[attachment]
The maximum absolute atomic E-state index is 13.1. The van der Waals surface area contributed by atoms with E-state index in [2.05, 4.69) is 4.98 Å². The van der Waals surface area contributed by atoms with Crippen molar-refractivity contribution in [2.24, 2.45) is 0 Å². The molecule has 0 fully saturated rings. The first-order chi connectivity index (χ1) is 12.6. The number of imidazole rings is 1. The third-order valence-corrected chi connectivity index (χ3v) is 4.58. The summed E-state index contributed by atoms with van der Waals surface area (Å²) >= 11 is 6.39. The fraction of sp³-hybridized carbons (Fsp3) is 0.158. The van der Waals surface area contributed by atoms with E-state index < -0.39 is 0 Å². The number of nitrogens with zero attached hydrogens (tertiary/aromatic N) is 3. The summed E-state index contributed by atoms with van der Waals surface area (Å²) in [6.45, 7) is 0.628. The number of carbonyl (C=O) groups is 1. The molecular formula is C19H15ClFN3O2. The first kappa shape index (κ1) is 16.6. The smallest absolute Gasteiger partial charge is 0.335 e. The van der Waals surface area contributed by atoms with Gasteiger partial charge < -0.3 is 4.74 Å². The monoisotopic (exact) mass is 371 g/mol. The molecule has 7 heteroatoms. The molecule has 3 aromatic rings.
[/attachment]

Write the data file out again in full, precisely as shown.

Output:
The maximum absolute atomic E-state index is 13.1. The van der Waals surface area contributed by atoms with E-state index in [2.05, 4.69) is 4.98 Å². The van der Waals surface area contributed by atoms with Crippen molar-refractivity contribution in [2.24, 2.45) is 0 Å². The molecule has 0 fully saturated rings. The first-order chi connectivity index (χ1) is 12.6. The number of imidazole rings is 1. The third-order valence-corrected chi connectivity index (χ3v) is 4.58. The summed E-state index contributed by atoms with van der Waals surface area (Å²) >= 11 is 6.39. The fraction of sp³-hybridized carbons (Fsp3) is 0.158. The van der Waals surface area contributed by atoms with E-state index < -0.39 is 0 Å². The number of nitrogens with zero attached hydrogens (tertiary/aromatic N) is 3. The summed E-state index contributed by atoms with van der Waals surface area (Å²) in [6.45, 7) is 0.628. The number of carbonyl (C=O) groups is 1. The molecular formula is C19H15ClFN3O2. The first kappa shape index (κ1) is 16.6. The smallest absolute Gasteiger partial charge is 0.335 e. The van der Waals surface area contributed by atoms with Gasteiger partial charge < -0.3 is 4.74 Å². The monoisotopic (exact) mass is 371 g/mol. The molecule has 7 heteroatoms. The molecule has 3 aromatic rings.